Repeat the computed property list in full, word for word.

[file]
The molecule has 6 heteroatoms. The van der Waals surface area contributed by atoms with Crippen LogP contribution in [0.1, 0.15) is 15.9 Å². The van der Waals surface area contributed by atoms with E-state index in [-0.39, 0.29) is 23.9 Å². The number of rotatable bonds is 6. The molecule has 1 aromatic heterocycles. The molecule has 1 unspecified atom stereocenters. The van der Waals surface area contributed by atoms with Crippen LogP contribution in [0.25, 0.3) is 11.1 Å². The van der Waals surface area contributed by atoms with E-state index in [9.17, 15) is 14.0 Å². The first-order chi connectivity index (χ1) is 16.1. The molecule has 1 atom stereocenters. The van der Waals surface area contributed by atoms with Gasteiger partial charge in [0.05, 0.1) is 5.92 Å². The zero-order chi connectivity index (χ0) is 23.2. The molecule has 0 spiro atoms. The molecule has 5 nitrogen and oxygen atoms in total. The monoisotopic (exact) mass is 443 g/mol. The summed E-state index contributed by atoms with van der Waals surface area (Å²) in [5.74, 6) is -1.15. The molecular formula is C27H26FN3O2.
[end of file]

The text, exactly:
The molecule has 6 heteroatoms. The van der Waals surface area contributed by atoms with Crippen LogP contribution in [0.1, 0.15) is 15.9 Å². The van der Waals surface area contributed by atoms with E-state index in [-0.39, 0.29) is 23.9 Å². The number of rotatable bonds is 6. The molecule has 1 aromatic heterocycles. The molecule has 1 unspecified atom stereocenters. The van der Waals surface area contributed by atoms with Crippen LogP contribution in [0.25, 0.3) is 11.1 Å². The van der Waals surface area contributed by atoms with E-state index in [9.17, 15) is 14.0 Å². The first-order chi connectivity index (χ1) is 16.1. The molecule has 1 atom stereocenters. The van der Waals surface area contributed by atoms with Gasteiger partial charge in [0.05, 0.1) is 5.92 Å². The zero-order chi connectivity index (χ0) is 23.2. The molecule has 0 spiro atoms. The molecule has 5 nitrogen and oxygen atoms in total. The monoisotopic (exact) mass is 443 g/mol. The summed E-state index contributed by atoms with van der Waals surface area (Å²) in [5.74, 6) is -1.15. The molecular formula is C27H26FN3O2.